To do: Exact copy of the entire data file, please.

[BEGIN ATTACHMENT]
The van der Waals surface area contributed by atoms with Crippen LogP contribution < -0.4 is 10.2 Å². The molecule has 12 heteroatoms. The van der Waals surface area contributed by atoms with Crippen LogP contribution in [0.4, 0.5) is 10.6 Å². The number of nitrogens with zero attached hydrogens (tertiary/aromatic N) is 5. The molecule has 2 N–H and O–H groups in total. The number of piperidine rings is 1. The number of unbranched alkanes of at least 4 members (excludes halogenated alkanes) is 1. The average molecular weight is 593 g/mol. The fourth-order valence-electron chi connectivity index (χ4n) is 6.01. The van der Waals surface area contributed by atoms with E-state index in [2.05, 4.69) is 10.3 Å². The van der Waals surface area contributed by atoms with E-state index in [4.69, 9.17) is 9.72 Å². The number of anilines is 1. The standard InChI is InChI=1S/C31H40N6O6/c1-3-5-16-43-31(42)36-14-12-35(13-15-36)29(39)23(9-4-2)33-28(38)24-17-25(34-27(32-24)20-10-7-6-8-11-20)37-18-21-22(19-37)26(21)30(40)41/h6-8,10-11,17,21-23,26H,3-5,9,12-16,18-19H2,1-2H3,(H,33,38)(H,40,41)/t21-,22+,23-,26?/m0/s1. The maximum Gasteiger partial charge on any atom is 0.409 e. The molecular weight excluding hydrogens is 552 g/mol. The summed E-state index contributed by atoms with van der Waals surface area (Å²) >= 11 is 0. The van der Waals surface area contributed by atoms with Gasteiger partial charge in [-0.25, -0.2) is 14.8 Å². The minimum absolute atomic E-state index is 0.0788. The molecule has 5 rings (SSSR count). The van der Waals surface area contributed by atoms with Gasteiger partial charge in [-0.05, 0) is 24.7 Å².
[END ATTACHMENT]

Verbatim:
The van der Waals surface area contributed by atoms with Crippen LogP contribution < -0.4 is 10.2 Å². The molecule has 12 heteroatoms. The van der Waals surface area contributed by atoms with Crippen LogP contribution in [0.4, 0.5) is 10.6 Å². The number of nitrogens with zero attached hydrogens (tertiary/aromatic N) is 5. The molecule has 2 N–H and O–H groups in total. The number of piperidine rings is 1. The number of unbranched alkanes of at least 4 members (excludes halogenated alkanes) is 1. The average molecular weight is 593 g/mol. The fourth-order valence-electron chi connectivity index (χ4n) is 6.01. The van der Waals surface area contributed by atoms with E-state index in [2.05, 4.69) is 10.3 Å². The van der Waals surface area contributed by atoms with E-state index in [4.69, 9.17) is 9.72 Å². The number of anilines is 1. The standard InChI is InChI=1S/C31H40N6O6/c1-3-5-16-43-31(42)36-14-12-35(13-15-36)29(39)23(9-4-2)33-28(38)24-17-25(34-27(32-24)20-10-7-6-8-11-20)37-18-21-22(19-37)26(21)30(40)41/h6-8,10-11,17,21-23,26H,3-5,9,12-16,18-19H2,1-2H3,(H,33,38)(H,40,41)/t21-,22+,23-,26?/m0/s1. The maximum Gasteiger partial charge on any atom is 0.409 e. The molecular weight excluding hydrogens is 552 g/mol. The summed E-state index contributed by atoms with van der Waals surface area (Å²) >= 11 is 0. The van der Waals surface area contributed by atoms with Gasteiger partial charge in [-0.25, -0.2) is 14.8 Å². The minimum absolute atomic E-state index is 0.0788. The molecule has 5 rings (SSSR count). The van der Waals surface area contributed by atoms with Gasteiger partial charge in [-0.05, 0) is 24.7 Å².